Hyde Park on Hudson tells two stories and because of it, it feels like two films, one excellent, the other not so much. The film follows a weekend hosted by Franklin Delano Roosevelt (Bill Murray) for the king of England George the 6th and his wife queen Elizabeth. They are coming to ask for assistance in the unavoidable conflict that is the 2nd world war despite the fact it hasn't started yet. Meanwhile sixth cousin to FDR, Daisy begins a romantic affair with the president. The first story Hyde Park on Hudson introduces you to is that of Daisy (Laura Linney), the innocent woman who narrates most of this odd tale. However the Daisy represented at the beginning of the film is drastically different from that of the end of the film, for starters shes likable. Some might say for good films to be good the characters must change and to an extent that is true. However when a character changes so drastically and so unrealistically it ruins the story you are watching, you are left with a nagging feeling that this shouldn't happen. Such is the problem with Hyde Park on Hudson, a story about a shy woman finding her voice, its just shocking and slightly disgusting that the voice she finds within her is one I have absolutely no desire to listen to or follow. Not only does this new version of her emerge in a final act so rushed you might forget it even took place. It turns Daisy into what I can only describe as a manipulative concubine as if instantly and without logical reason. This long offensive picture does help its cause with its second story, the story that Daisy witnesses but never affects. When the king and queen arrive the film livens up and finally has something interesting to say. Not only does their story have a dark, serious war shaped core but it is also a jovial, light hearted tale of the differences and similarities of two countries and how through a simple act of desperation/hope they rekindled a connection that was long since severed. This story is one of friendship and joy, of fear and dread too and that's the kind of story I want to watch. The performances in the film are good and when it comes to Bill Murray and Olivia Coleman they are extraordinary but it can't help the film recover from a severe problem with its lead character. Linney herself is fine in the role and she makes do with what she is given but ultimately the film tells her story in a way that removes the viewers empathy and interest, you think she deserves what happens to her in the final act and maybe even something worse. The script has serious problems, most of which are plot related but there are also a few clunkers hidden away in the great dialogue. Ulitmately the film is let down by its director (Roger Mitchell) who portrays FDR more like the creepy uncle than the man behind the curtain, the wizard capable of doing great things while also having his many flaws. He somehow manages to show him as a wonderful man, a great leader and a man full of virtue and then flip him into something dark, camp and creepy, almost as creepy as the child catcher in Chitty Chitty Bang Bang. These changes cause huge tone problems and unfortunately Daisy gets stuck in the middle and gets indoctrinated by the wrong version of the man, the perverted old wretch who has nothing of value to say. If I wanted to watch a film that unintentionally ruins the persona of a president due to terrible direction and bad plotting I'd watch W. again. Full Review »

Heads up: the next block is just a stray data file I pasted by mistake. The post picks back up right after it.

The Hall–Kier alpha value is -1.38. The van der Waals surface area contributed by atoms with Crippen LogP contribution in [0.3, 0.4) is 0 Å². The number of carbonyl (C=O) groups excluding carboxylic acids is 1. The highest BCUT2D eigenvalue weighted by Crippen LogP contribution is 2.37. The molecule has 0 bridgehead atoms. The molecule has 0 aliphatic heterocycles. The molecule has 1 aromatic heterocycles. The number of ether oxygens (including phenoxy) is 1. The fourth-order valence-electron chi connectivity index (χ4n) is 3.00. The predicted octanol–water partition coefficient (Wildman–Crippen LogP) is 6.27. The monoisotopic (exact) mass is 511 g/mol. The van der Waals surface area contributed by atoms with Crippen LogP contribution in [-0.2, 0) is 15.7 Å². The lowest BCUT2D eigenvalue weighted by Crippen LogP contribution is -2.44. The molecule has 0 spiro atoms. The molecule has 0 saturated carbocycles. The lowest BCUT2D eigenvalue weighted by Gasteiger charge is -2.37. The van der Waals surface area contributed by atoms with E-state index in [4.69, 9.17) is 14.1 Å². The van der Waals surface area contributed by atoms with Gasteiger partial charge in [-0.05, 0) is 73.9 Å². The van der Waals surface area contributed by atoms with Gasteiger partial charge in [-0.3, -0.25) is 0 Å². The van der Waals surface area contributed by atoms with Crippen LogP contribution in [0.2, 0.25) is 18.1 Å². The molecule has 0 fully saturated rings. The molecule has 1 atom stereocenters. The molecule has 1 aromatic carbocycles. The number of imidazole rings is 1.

3. Jan 25, 2013
    8
    It is slow only for the briefest moments and the humor has a delightfully sunny quality to it, as does Murray's performance. Bill Murray is the best he's ever been and Laura Linney is at the top of her game. This is a sleeper at the Oscars this year and if competition wasn't so thick with great performances in the acting categories they both would be worthy for a nomination. It also is a good companion piece for those who enjoyed The King's Speech. Full Review »